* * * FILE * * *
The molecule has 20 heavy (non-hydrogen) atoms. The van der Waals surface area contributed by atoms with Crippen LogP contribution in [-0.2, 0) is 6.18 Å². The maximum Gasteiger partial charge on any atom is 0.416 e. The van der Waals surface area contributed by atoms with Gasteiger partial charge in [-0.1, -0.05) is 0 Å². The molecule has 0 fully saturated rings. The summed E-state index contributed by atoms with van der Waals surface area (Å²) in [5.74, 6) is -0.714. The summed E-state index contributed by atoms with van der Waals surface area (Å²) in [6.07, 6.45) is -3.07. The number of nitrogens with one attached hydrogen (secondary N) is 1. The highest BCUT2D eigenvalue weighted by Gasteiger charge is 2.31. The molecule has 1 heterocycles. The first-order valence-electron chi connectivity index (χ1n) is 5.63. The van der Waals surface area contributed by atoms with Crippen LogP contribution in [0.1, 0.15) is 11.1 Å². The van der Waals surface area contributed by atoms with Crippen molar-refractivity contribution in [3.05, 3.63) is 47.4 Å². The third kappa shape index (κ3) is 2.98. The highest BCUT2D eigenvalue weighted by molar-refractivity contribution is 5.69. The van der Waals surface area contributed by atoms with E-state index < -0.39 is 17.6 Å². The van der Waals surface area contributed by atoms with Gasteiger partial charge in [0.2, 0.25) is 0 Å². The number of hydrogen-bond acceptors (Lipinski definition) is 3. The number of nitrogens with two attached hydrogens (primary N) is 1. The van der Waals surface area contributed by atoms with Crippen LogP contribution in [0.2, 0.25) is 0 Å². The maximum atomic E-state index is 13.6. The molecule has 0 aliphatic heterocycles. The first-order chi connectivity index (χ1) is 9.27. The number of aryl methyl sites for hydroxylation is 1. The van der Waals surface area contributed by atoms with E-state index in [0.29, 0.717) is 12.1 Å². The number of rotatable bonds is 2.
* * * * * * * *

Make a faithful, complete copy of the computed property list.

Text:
The molecule has 20 heavy (non-hydrogen) atoms. The van der Waals surface area contributed by atoms with Crippen LogP contribution in [-0.2, 0) is 6.18 Å². The maximum Gasteiger partial charge on any atom is 0.416 e. The van der Waals surface area contributed by atoms with Gasteiger partial charge in [-0.1, -0.05) is 0 Å². The molecule has 0 fully saturated rings. The summed E-state index contributed by atoms with van der Waals surface area (Å²) in [5.74, 6) is -0.714. The summed E-state index contributed by atoms with van der Waals surface area (Å²) in [6.07, 6.45) is -3.07. The number of nitrogens with one attached hydrogen (secondary N) is 1. The highest BCUT2D eigenvalue weighted by Gasteiger charge is 2.31. The molecule has 1 heterocycles. The first-order valence-electron chi connectivity index (χ1n) is 5.63. The van der Waals surface area contributed by atoms with Crippen LogP contribution in [0.1, 0.15) is 11.1 Å². The van der Waals surface area contributed by atoms with Crippen molar-refractivity contribution in [3.05, 3.63) is 47.4 Å². The third kappa shape index (κ3) is 2.98. The highest BCUT2D eigenvalue weighted by molar-refractivity contribution is 5.69. The van der Waals surface area contributed by atoms with E-state index < -0.39 is 17.6 Å². The van der Waals surface area contributed by atoms with Gasteiger partial charge in [0.2, 0.25) is 0 Å². The number of hydrogen-bond acceptors (Lipinski definition) is 3. The number of nitrogens with two attached hydrogens (primary N) is 1. The van der Waals surface area contributed by atoms with Crippen LogP contribution in [0.2, 0.25) is 0 Å². The maximum atomic E-state index is 13.6. The molecule has 0 aliphatic heterocycles. The first-order chi connectivity index (χ1) is 9.27. The number of aryl methyl sites for hydroxylation is 1. The van der Waals surface area contributed by atoms with E-state index in [0.29, 0.717) is 12.1 Å². The number of rotatable bonds is 2.